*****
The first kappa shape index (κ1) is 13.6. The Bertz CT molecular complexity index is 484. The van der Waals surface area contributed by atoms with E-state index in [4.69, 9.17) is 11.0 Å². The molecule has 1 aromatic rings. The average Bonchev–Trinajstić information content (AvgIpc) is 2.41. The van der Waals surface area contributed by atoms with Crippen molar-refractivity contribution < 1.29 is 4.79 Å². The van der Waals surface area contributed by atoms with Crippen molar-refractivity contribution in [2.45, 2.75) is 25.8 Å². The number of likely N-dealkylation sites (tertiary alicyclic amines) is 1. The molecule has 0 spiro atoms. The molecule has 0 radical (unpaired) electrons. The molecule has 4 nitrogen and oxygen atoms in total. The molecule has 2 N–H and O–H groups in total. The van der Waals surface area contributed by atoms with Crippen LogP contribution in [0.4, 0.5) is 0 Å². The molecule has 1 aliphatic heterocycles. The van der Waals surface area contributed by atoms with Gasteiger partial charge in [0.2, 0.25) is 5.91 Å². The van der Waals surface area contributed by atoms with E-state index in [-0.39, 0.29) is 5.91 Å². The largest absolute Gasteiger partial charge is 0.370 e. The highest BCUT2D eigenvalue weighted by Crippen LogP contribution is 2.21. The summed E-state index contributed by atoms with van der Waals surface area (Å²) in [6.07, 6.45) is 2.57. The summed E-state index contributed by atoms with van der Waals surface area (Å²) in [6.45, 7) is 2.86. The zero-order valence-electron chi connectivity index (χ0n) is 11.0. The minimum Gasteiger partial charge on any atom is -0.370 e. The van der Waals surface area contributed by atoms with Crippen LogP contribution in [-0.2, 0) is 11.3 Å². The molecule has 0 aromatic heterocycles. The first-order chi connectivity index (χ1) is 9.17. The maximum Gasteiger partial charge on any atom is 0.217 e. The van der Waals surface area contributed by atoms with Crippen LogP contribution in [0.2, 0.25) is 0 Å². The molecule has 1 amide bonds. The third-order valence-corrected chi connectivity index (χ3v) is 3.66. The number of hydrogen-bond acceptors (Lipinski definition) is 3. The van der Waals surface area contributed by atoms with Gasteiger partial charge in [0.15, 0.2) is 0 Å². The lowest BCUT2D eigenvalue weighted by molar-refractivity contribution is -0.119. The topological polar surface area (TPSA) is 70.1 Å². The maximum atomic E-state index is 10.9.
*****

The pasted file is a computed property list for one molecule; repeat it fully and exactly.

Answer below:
The first kappa shape index (κ1) is 13.6. The Bertz CT molecular complexity index is 484. The van der Waals surface area contributed by atoms with E-state index in [4.69, 9.17) is 11.0 Å². The molecule has 1 aromatic rings. The average Bonchev–Trinajstić information content (AvgIpc) is 2.41. The van der Waals surface area contributed by atoms with Crippen molar-refractivity contribution < 1.29 is 4.79 Å². The van der Waals surface area contributed by atoms with Crippen molar-refractivity contribution in [2.45, 2.75) is 25.8 Å². The number of likely N-dealkylation sites (tertiary alicyclic amines) is 1. The molecule has 0 spiro atoms. The molecule has 0 radical (unpaired) electrons. The molecule has 4 nitrogen and oxygen atoms in total. The molecule has 2 N–H and O–H groups in total. The van der Waals surface area contributed by atoms with Crippen LogP contribution in [0.4, 0.5) is 0 Å². The molecule has 1 aliphatic heterocycles. The van der Waals surface area contributed by atoms with Gasteiger partial charge in [0.2, 0.25) is 5.91 Å². The van der Waals surface area contributed by atoms with E-state index in [-0.39, 0.29) is 5.91 Å². The largest absolute Gasteiger partial charge is 0.370 e. The highest BCUT2D eigenvalue weighted by Crippen LogP contribution is 2.21. The summed E-state index contributed by atoms with van der Waals surface area (Å²) in [6.07, 6.45) is 2.57. The summed E-state index contributed by atoms with van der Waals surface area (Å²) in [6.45, 7) is 2.86. The zero-order valence-electron chi connectivity index (χ0n) is 11.0. The minimum Gasteiger partial charge on any atom is -0.370 e. The van der Waals surface area contributed by atoms with Crippen LogP contribution in [-0.2, 0) is 11.3 Å². The molecule has 0 aromatic heterocycles. The first-order chi connectivity index (χ1) is 9.17. The maximum Gasteiger partial charge on any atom is 0.217 e. The van der Waals surface area contributed by atoms with Crippen LogP contribution in [0.2, 0.25) is 0 Å². The molecule has 1 amide bonds. The third-order valence-corrected chi connectivity index (χ3v) is 3.66. The number of hydrogen-bond acceptors (Lipinski definition) is 3. The van der Waals surface area contributed by atoms with Gasteiger partial charge in [0.15, 0.2) is 0 Å². The lowest BCUT2D eigenvalue weighted by molar-refractivity contribution is -0.119. The topological polar surface area (TPSA) is 70.1 Å². The maximum atomic E-state index is 10.9.